|Title:||A Case Study of Eight First-year Secondary Science Teachers in North Carolina: Problems, Issues and Behaviors|
|Degree:||Doctorate in Educational Administration - Ed. D. Degree|
|Department:||Education - Educational Administration|
|Committee Chair:||Dr. Glen Earthman|
|Committee Members:||Glen Earthman, Chair|
|Keywords:||First-year teachers, first-year secondary science teachers, issues of first-year teachers, problems of first-year teachers, behavior skills of first-year teachers|
|Date of defense:||December 18, 1997|
|Availability:||Release the entire work for Virginia Tech access only.
After one year release worldwide only with written permission of the student and the advisory committee chair.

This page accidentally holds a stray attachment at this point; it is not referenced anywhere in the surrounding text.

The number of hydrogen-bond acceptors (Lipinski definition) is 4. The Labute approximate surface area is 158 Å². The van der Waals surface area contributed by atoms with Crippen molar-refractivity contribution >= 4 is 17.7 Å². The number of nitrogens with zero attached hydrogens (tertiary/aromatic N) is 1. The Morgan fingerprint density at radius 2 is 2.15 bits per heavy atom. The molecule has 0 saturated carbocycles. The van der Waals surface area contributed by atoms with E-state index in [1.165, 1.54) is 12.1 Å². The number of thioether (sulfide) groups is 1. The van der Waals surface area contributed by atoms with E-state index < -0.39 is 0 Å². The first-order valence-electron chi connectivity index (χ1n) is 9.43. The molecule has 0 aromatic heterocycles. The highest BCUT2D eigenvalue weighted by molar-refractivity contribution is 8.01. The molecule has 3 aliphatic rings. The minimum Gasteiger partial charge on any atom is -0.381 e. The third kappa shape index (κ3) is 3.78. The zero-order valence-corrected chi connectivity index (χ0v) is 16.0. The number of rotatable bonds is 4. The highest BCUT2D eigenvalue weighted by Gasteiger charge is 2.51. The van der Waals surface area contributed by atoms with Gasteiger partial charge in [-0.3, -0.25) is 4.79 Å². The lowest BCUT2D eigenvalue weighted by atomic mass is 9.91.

A CASE STUDY OF EIGHT FIRST-YEAR SECONDARY SCIENCE TEACHERS IN NORTH CAROLINA: PROBLEMS, ISSUES AND BEHAVIORS by Lizzie M. Alston Dr. Glen I. Earthman Educational Administration (ABSTRACT) The purpose of this study is to (1) identify some of the major problems confronting first-year secondary science teachers; (2) list supportive practices supplied by the school-based administration and district-wide programs for first-year secondary science teachers; and (3) describe problems of socialization confronting first-year secondary science teachers. The study analyzes perceptions of eight first-year secondary science teachers under contract at the start of the 1996-1997 school year. The study viewed these teachers as novice by definition and perceptions of specific support activities which assisted them in moving from initially licensed to career tenure status. The literature review examines research on teacher based on self-reporting data. Although several of the cited research studies consider first-year teachers in general, few qualitative studies contain specific information on first-year secondary science teachers, e. g., what is involved in the new environment or what developmental skills are needed to survive the year. The research procedure used in this study is the individual case study method. Data were collected primarily through ethnographic interviews and surveys of eight first-year secondary science teachers and six administrators responsible for evaluation of these teachers.(Two administrators did not respond to the survey.) A thematic conceptual matrix was used to display the problems and issues faced by and support offered to these teachers. The findings clearly reveal the top two problems of first-year secondary science teachers to be discipline and classroom/time management exacerbated by a perceived lack of administrative support and assistance.
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